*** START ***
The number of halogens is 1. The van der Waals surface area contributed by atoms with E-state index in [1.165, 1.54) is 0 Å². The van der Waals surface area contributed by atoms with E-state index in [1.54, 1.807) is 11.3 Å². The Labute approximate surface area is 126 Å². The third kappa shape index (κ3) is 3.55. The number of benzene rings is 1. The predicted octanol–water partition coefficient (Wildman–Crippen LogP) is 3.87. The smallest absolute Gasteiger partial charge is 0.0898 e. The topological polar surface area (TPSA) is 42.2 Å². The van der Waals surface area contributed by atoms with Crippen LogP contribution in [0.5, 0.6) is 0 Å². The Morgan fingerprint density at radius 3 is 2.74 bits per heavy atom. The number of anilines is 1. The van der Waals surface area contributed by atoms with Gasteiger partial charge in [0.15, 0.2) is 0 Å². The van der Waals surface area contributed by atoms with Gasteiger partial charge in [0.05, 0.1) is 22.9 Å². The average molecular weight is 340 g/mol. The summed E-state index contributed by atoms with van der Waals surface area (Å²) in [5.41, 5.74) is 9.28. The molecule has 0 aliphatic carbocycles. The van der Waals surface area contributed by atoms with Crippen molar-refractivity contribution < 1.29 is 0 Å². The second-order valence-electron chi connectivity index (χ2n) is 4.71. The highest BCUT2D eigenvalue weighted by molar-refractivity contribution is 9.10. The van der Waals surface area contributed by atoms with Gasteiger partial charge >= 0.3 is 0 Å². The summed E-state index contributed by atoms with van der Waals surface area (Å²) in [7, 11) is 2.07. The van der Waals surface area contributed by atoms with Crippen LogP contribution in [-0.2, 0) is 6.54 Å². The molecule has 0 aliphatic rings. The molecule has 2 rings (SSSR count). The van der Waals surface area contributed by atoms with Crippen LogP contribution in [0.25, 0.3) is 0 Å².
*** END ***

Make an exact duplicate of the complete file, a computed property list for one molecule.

The number of halogens is 1. The van der Waals surface area contributed by atoms with E-state index in [1.165, 1.54) is 0 Å². The van der Waals surface area contributed by atoms with E-state index in [1.54, 1.807) is 11.3 Å². The Labute approximate surface area is 126 Å². The third kappa shape index (κ3) is 3.55. The number of benzene rings is 1. The predicted octanol–water partition coefficient (Wildman–Crippen LogP) is 3.87. The smallest absolute Gasteiger partial charge is 0.0898 e. The topological polar surface area (TPSA) is 42.2 Å². The van der Waals surface area contributed by atoms with Crippen LogP contribution in [0.5, 0.6) is 0 Å². The Morgan fingerprint density at radius 3 is 2.74 bits per heavy atom. The number of anilines is 1. The van der Waals surface area contributed by atoms with Gasteiger partial charge in [0.15, 0.2) is 0 Å². The van der Waals surface area contributed by atoms with Gasteiger partial charge in [0.05, 0.1) is 22.9 Å². The average molecular weight is 340 g/mol. The summed E-state index contributed by atoms with van der Waals surface area (Å²) in [5.41, 5.74) is 9.28. The molecule has 0 aliphatic carbocycles. The van der Waals surface area contributed by atoms with Crippen molar-refractivity contribution < 1.29 is 0 Å². The second-order valence-electron chi connectivity index (χ2n) is 4.71. The highest BCUT2D eigenvalue weighted by molar-refractivity contribution is 9.10. The van der Waals surface area contributed by atoms with Gasteiger partial charge >= 0.3 is 0 Å². The summed E-state index contributed by atoms with van der Waals surface area (Å²) in [7, 11) is 2.07. The van der Waals surface area contributed by atoms with Crippen LogP contribution in [-0.2, 0) is 6.54 Å². The molecule has 0 aliphatic rings. The molecule has 2 rings (SSSR count). The van der Waals surface area contributed by atoms with Crippen LogP contribution in [0.25, 0.3) is 0 Å².